Jason Rutherglen
Mike,

The other issue that will occur that I addressed is the field caches.
The underlying smaller IndexReaders will need to be exposed because of
the field caching.  Currently in ocean realtime search the individual
readers are searched on using a MultiSearcher in order to search in
parallel and reuse the field caches. How will field caching work with
the IndexWriter approach?  It seems like it would need a dynamically
growing field cache array?  That is a bit tricky.  By doing in memory
merging in ocean, the field caches last longer and do not require
growing arrays.  How do you plan to handle rapidly delete the docs of
the disk segments?  Can the SegmentReader clone patch be used for
this?

Jason

On Thu, Sep 11, 2008 at 8:29 AM, Michael McCandless
<[hidden email]> wrote:

>
> Right, there would need to be a snapshot taken of all terms when
> IndexWriter.getReader() is called.
>
> This snapshot would 1) hold a frozen int docFreq per term, and 2) sort the
> terms so TermEnum can just step through them.  (We might be able to delay
> this sorting until the first time something asks for it).  Also, it must
> merge this data from all threads, since each thread holds its hash per
> field.  I've got a rough start at coding this up...
>
> The costs are clearly growing, in order to keep the "point in time" feature
> of this RAMIndexReader, but I think are still well contained unless you have
> a really huge RAM buffer.
>
> Flushing is still tricky because we cannot recycle the byte block buffers
> until all running TermDocs/TermPositions iterations are "finished".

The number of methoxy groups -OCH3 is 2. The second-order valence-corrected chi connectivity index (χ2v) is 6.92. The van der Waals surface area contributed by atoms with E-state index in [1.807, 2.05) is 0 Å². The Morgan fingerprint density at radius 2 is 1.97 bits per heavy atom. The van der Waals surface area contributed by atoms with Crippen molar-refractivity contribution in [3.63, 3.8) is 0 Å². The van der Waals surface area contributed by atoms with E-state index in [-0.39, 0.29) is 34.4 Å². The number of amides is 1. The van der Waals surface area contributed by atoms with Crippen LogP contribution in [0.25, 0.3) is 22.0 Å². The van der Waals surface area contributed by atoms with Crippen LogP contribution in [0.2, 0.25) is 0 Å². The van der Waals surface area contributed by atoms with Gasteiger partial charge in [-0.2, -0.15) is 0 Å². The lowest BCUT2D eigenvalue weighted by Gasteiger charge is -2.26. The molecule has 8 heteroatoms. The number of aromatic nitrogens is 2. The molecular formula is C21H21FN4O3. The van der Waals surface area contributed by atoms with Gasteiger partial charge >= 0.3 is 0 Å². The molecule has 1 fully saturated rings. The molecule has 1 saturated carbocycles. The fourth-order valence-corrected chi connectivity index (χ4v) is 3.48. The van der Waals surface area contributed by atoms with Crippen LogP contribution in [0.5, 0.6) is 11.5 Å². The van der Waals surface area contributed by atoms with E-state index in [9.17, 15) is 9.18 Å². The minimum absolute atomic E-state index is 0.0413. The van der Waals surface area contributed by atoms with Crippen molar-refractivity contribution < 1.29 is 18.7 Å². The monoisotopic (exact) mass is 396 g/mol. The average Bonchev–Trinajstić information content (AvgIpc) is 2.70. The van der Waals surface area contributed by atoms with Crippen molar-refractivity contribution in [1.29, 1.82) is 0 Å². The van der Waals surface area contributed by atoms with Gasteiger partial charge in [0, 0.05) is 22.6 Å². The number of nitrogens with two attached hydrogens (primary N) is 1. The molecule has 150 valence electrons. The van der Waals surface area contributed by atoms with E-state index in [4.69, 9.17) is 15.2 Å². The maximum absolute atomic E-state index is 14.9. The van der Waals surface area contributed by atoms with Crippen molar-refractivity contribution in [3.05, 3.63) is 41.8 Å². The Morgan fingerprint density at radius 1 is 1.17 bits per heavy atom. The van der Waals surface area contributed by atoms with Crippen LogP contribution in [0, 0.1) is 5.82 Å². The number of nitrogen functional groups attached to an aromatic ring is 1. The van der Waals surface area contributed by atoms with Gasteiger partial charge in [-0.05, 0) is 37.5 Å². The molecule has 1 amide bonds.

>  Alternatively, I may just allocate new byte blocks and allow the old ones
> to be GC'd on their own once running iterations are finished.
>
> Mike
>
> Jason Rutherglen wrote:
>
>> Hi Mike,
>>
>> There would be a new sorted list or something to replace the
>> hashtable?  Seems like an issue that is not solved.
>>
>> Jason
>>
>> On Tue, Sep 9, 2008 at 5:29 AM, Michael McCandless
>> <[hidden email]> wrote:
>>>
>>> This would just tap into the live hashtable that DocumentsWriter*
>>> maintain
>>> for the posting lists... except the docFreq will need to be copied away
>>> on
>>> reopen, I think.
>>>
>>> Mike
>>>
>>> Jason Rutherglen wrote:
>>>
>>>> Term dictionary?  I'm curious how that would be solved?
>>>>
>>>> On Mon, Sep 8, 2008 at 3:04 PM, Michael McCandless
>>>> <[hidden email]> wrote:
>>>>>
>>>>> Yonik Seeley wrote:
>>>>>
>>>>>>> I think it's quite feasible, but, it'd still have a "reopen" cost in
>>>>>>> that
>>>>>>> any buffered delete by term or query would have to be "materialiazed"
>>>>>>> into
>>>>>>> docIDs on reopen.  Though, if this somehow turns out to be a problem,
>>>>>>> in
>>>>>>> the
>>>>>>> future we could do this materializing immediately, instead of
>>>>>>> buffering,
>>>>>>> if
>>>>>>> we already have a reader open.
>>>>>>
>>>>>> Right... it seems like re-using readers internally is something we
>>>>>> could already be doing in IndexWriter.
>>>>>
>>>>> True.
>>>>>
>>>>>>> Flushing is somewhat tricky because any open RAM readers would then
>>>>>>> have
>>>>>>> to
>>>>>>> cutover to the newly flushed segment once the flush completes, so
>>>>>>> that
>>>>>>> the
>>>>>>> RAM buffer can be recycled for the next segment.
>>>>>>
>>>>>> Re-use of a RAM buffer doesn't seem like such a big deal.
>>>>>>
>>>>>> But, how would you maintain a static view of an index...?
>>>>>>
>>>>>> IndexReader r1 = indexWriter.getCurrentIndex()
>>>>>> indexWriter.addDocument(...)
>>>>>> IndexReader r2 = indexWriter.getCurrentIndex()
>>>>>>
>>>>>> I assume r1 will have a view of the index before the document was
>>>>>> added, and r2 after?
>>>>>
>>>>> Right, getCurrentIndex would return a MultiReader that includes
>>>>> SegmentReader for each segment in the index, plus a "RAMReader" that
>>>>> searches the RAM buffer.  That RAMReader is a tiny shell class that
>>>>> would
>>>>> basically just record the max docID it's allowed to go up to (the docID
>>>>> as
>>>>> of when it was opened), and stop enumerating docIDs (eg in the
>>>>> TermDocs)
>>>>> when it hits a docID beyond that limit.
>>>>>
>>>>> For reading stored fields and term vectors, which are now flushed
>>>>> immediately to disk, we need to somehow get an IndexInput from the
>>>>> IndexOutputs that IndexWriter holds open on these files.  Or, maybe,
>>>>> just
>>>>> open new IndexInputs?
>>>>>
>>>>>> Another thing that will help is if users could get their hands on the